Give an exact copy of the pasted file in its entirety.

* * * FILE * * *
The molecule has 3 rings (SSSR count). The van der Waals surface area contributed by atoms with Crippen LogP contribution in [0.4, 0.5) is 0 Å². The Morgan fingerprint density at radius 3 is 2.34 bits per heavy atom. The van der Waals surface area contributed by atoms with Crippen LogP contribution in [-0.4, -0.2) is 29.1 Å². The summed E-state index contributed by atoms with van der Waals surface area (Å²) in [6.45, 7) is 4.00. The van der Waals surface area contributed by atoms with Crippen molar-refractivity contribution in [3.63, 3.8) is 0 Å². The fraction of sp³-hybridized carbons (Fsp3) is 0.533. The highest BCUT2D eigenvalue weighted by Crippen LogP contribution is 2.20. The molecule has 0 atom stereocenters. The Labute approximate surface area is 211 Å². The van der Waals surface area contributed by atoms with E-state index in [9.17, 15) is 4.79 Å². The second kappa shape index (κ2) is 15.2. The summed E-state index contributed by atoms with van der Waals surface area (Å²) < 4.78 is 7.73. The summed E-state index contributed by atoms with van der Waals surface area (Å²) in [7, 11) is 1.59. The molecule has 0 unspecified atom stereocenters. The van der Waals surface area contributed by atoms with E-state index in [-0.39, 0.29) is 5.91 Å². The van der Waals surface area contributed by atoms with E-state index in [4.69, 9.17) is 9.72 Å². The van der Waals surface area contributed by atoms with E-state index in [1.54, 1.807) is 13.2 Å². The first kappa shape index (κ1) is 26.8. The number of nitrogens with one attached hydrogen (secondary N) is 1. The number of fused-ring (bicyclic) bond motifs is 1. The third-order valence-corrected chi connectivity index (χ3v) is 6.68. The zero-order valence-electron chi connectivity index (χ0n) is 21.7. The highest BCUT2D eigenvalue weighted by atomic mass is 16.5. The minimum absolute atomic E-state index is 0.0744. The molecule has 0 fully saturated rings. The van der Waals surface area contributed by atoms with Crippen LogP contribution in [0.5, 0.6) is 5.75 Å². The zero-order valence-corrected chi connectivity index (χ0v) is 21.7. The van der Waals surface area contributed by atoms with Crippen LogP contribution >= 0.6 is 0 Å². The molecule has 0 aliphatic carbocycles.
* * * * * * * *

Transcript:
The molecule has 3 rings (SSSR count). The van der Waals surface area contributed by atoms with Crippen LogP contribution in [0.4, 0.5) is 0 Å². The Morgan fingerprint density at radius 3 is 2.34 bits per heavy atom. The van der Waals surface area contributed by atoms with Crippen LogP contribution in [-0.4, -0.2) is 29.1 Å². The summed E-state index contributed by atoms with van der Waals surface area (Å²) in [6.45, 7) is 4.00. The van der Waals surface area contributed by atoms with Crippen molar-refractivity contribution in [3.63, 3.8) is 0 Å². The fraction of sp³-hybridized carbons (Fsp3) is 0.533. The highest BCUT2D eigenvalue weighted by Crippen LogP contribution is 2.20. The molecule has 0 atom stereocenters. The Labute approximate surface area is 211 Å². The van der Waals surface area contributed by atoms with E-state index in [9.17, 15) is 4.79 Å². The second kappa shape index (κ2) is 15.2. The summed E-state index contributed by atoms with van der Waals surface area (Å²) < 4.78 is 7.73. The summed E-state index contributed by atoms with van der Waals surface area (Å²) in [7, 11) is 1.59. The molecule has 0 unspecified atom stereocenters. The van der Waals surface area contributed by atoms with E-state index in [-0.39, 0.29) is 5.91 Å². The van der Waals surface area contributed by atoms with E-state index in [4.69, 9.17) is 9.72 Å². The van der Waals surface area contributed by atoms with E-state index in [1.54, 1.807) is 13.2 Å². The first kappa shape index (κ1) is 26.8. The number of nitrogens with one attached hydrogen (secondary N) is 1. The number of fused-ring (bicyclic) bond motifs is 1. The third-order valence-corrected chi connectivity index (χ3v) is 6.68. The zero-order valence-electron chi connectivity index (χ0n) is 21.7. The highest BCUT2D eigenvalue weighted by atomic mass is 16.5. The minimum absolute atomic E-state index is 0.0744. The molecule has 0 fully saturated rings. The van der Waals surface area contributed by atoms with Crippen LogP contribution in [0.5, 0.6) is 5.75 Å². The zero-order valence-corrected chi connectivity index (χ0v) is 21.7. The van der Waals surface area contributed by atoms with Crippen LogP contribution >= 0.6 is 0 Å². The molecule has 0 aliphatic carbocycles.